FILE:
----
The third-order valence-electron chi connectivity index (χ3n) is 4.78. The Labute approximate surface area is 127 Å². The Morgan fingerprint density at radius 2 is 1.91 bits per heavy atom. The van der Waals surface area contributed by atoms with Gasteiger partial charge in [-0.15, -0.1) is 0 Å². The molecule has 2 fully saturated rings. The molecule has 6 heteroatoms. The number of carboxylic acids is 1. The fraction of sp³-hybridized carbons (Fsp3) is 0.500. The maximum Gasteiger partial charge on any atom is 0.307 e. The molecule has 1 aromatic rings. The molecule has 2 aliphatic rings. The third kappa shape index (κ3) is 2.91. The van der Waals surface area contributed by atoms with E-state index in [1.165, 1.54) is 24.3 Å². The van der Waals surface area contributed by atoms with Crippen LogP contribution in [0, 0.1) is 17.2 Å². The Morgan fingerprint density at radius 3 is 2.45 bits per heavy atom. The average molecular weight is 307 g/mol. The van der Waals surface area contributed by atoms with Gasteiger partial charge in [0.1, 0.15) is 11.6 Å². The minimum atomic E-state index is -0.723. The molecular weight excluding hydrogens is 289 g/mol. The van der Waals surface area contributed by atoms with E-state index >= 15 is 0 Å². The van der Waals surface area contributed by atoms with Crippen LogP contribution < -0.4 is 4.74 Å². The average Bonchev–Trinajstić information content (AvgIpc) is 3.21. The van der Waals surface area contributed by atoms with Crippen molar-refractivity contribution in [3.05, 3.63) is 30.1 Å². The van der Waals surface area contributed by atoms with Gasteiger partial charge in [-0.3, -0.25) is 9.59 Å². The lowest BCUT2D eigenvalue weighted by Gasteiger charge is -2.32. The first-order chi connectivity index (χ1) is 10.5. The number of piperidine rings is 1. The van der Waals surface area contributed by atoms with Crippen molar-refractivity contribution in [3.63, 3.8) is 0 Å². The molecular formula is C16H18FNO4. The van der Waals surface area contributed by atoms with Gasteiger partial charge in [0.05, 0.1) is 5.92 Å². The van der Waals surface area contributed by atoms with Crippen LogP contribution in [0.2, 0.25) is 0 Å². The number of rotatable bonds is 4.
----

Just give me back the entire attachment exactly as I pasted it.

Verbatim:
The third-order valence-electron chi connectivity index (χ3n) is 4.78. The Labute approximate surface area is 127 Å². The Morgan fingerprint density at radius 2 is 1.91 bits per heavy atom. The van der Waals surface area contributed by atoms with Gasteiger partial charge in [-0.15, -0.1) is 0 Å². The molecule has 2 fully saturated rings. The molecule has 6 heteroatoms. The number of carboxylic acids is 1. The fraction of sp³-hybridized carbons (Fsp3) is 0.500. The maximum Gasteiger partial charge on any atom is 0.307 e. The molecule has 1 aromatic rings. The molecule has 2 aliphatic rings. The third kappa shape index (κ3) is 2.91. The van der Waals surface area contributed by atoms with E-state index in [1.165, 1.54) is 24.3 Å². The van der Waals surface area contributed by atoms with Crippen LogP contribution in [0, 0.1) is 17.2 Å². The Morgan fingerprint density at radius 3 is 2.45 bits per heavy atom. The average molecular weight is 307 g/mol. The van der Waals surface area contributed by atoms with Gasteiger partial charge in [0.1, 0.15) is 11.6 Å². The minimum atomic E-state index is -0.723. The molecular weight excluding hydrogens is 289 g/mol. The van der Waals surface area contributed by atoms with E-state index >= 15 is 0 Å². The van der Waals surface area contributed by atoms with Crippen LogP contribution < -0.4 is 4.74 Å². The average Bonchev–Trinajstić information content (AvgIpc) is 3.21. The van der Waals surface area contributed by atoms with Crippen molar-refractivity contribution in [3.05, 3.63) is 30.1 Å². The van der Waals surface area contributed by atoms with Gasteiger partial charge in [-0.3, -0.25) is 9.59 Å². The lowest BCUT2D eigenvalue weighted by Gasteiger charge is -2.32. The first-order chi connectivity index (χ1) is 10.5. The number of piperidine rings is 1. The van der Waals surface area contributed by atoms with Crippen molar-refractivity contribution in [3.63, 3.8) is 0 Å². The molecular formula is C16H18FNO4. The van der Waals surface area contributed by atoms with Gasteiger partial charge in [0.05, 0.1) is 5.92 Å². The van der Waals surface area contributed by atoms with Crippen LogP contribution in [0.2, 0.25) is 0 Å². The number of rotatable bonds is 4.